GLOBAL MARKETS- Stocks shake, dollar softens as investors focus on earnings, data



HONG KONG (Reuters) – Stocks fell across the board and the US dollar fell early on Tuesday as investors focused on earnings and economic growth prospects in a busy week.

MSCI’s broadest index of non-Japanese Asia-Pacific equities fell 0.7% by 0220 GMT. Hong Kong benchmarks fell 1.2% for him, while mainland stocks fell 0.7% for him.

Markets in Australia and New Zealand were closed for a public holiday.

Japan’s benchmark Nikkei average rose 0.5%. US stock futures S&P 500 e-minis fell 0.2%.

On Monday, the Nasdaq closed lower, trailing the S&P 500 and the Dow. Under pressure from a high-profile megacap as investors waited for results from companies such as Microsoft, Tesla shares fell on concerns about spending plans.

Prashant Bayani, Chief Investment Officer for Asia at BNP Paribas Wealth Management, said: “There are many uncertainties. No… we don’t know when inflation will reach a sustained peak.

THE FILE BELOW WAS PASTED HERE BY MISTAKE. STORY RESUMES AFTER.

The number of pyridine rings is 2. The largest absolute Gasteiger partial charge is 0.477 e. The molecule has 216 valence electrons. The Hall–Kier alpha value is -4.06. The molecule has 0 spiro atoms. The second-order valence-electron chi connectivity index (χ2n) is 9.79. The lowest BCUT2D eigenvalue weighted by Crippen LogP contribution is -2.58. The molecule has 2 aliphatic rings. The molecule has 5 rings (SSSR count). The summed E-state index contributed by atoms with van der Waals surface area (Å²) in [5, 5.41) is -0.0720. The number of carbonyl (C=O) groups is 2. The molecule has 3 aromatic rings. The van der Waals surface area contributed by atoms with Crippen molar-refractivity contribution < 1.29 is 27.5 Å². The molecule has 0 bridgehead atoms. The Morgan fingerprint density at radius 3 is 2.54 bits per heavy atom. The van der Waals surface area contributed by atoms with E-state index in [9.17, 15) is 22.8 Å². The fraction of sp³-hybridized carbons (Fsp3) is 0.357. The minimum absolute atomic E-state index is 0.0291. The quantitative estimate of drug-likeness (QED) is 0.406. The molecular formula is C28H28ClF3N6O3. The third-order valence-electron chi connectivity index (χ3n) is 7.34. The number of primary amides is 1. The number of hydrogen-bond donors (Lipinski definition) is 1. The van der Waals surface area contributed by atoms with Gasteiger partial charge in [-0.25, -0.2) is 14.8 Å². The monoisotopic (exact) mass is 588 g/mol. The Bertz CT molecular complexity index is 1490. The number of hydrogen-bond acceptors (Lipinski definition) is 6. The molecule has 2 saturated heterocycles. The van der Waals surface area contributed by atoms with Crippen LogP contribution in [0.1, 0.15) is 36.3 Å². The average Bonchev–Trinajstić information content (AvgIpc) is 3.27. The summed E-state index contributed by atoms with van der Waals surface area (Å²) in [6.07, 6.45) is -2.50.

Bhayani also pointed to fears about other weaknesses that could be exposed by the turmoil in US and Swiss banks.

Market participants are awaiting corporate earnings and various economic data from the United States, Europe and China for clues as to growth momentum and when a recession in the U.S. economy will begin, he added.

Yields fell in the Treasury market as participants looked for less risky places to store their cash on concerns about an impending debt ceiling.

The benchmark 10-year bond fell to 3.4787% by 0220 GMT after rising to 3.5034% on Monday.

One-month Treasury bond yields rose from their lowest level since October on Monday on concerns about a possible conflict over the US debt ceiling.

The dollar index fell 0.1%, making gold more attractive to buyers holding other currencies. Investors are looking forward to more US economic data this week to determine the Federal Reserve’s next policy move.

Spot gold traded at $1998.68 per ounce.

Oil prices were stable as investors considered that strong holiday travel in China was boosting fuel demand and higher interest rates elsewhere could slow economic growth.

Brent crude rose 5 cents to $82.78 a barrel and US West Texas intermediate crude rose 9 cents to $78.85 a barrel.

(Edited by Himani Sarkar)

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